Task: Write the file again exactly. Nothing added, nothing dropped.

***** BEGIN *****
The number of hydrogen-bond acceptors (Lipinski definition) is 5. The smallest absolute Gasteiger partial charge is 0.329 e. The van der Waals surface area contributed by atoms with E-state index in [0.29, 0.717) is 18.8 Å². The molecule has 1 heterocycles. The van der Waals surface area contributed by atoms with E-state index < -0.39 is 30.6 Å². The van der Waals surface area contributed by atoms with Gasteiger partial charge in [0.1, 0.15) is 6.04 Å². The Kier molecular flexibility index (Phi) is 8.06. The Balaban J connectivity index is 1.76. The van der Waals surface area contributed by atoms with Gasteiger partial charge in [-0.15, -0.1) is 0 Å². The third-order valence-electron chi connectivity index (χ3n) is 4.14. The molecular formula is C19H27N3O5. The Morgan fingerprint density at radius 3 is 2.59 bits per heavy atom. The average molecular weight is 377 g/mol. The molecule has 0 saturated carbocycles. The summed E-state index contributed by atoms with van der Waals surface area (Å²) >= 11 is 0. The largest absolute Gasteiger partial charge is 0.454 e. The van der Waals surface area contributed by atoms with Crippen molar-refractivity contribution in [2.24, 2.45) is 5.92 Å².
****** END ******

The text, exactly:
The number of hydrogen-bond acceptors (Lipinski definition) is 5. The smallest absolute Gasteiger partial charge is 0.329 e. The van der Waals surface area contributed by atoms with E-state index in [0.29, 0.717) is 18.8 Å². The molecule has 1 heterocycles. The van der Waals surface area contributed by atoms with E-state index < -0.39 is 30.6 Å². The van der Waals surface area contributed by atoms with Gasteiger partial charge in [0.1, 0.15) is 6.04 Å². The Kier molecular flexibility index (Phi) is 8.06. The Balaban J connectivity index is 1.76. The van der Waals surface area contributed by atoms with Gasteiger partial charge in [-0.15, -0.1) is 0 Å². The third-order valence-electron chi connectivity index (χ3n) is 4.14. The molecular formula is C19H27N3O5. The Morgan fingerprint density at radius 3 is 2.59 bits per heavy atom. The average molecular weight is 377 g/mol. The molecule has 0 saturated carbocycles. The summed E-state index contributed by atoms with van der Waals surface area (Å²) >= 11 is 0. The largest absolute Gasteiger partial charge is 0.454 e. The van der Waals surface area contributed by atoms with Crippen molar-refractivity contribution in [2.24, 2.45) is 5.92 Å².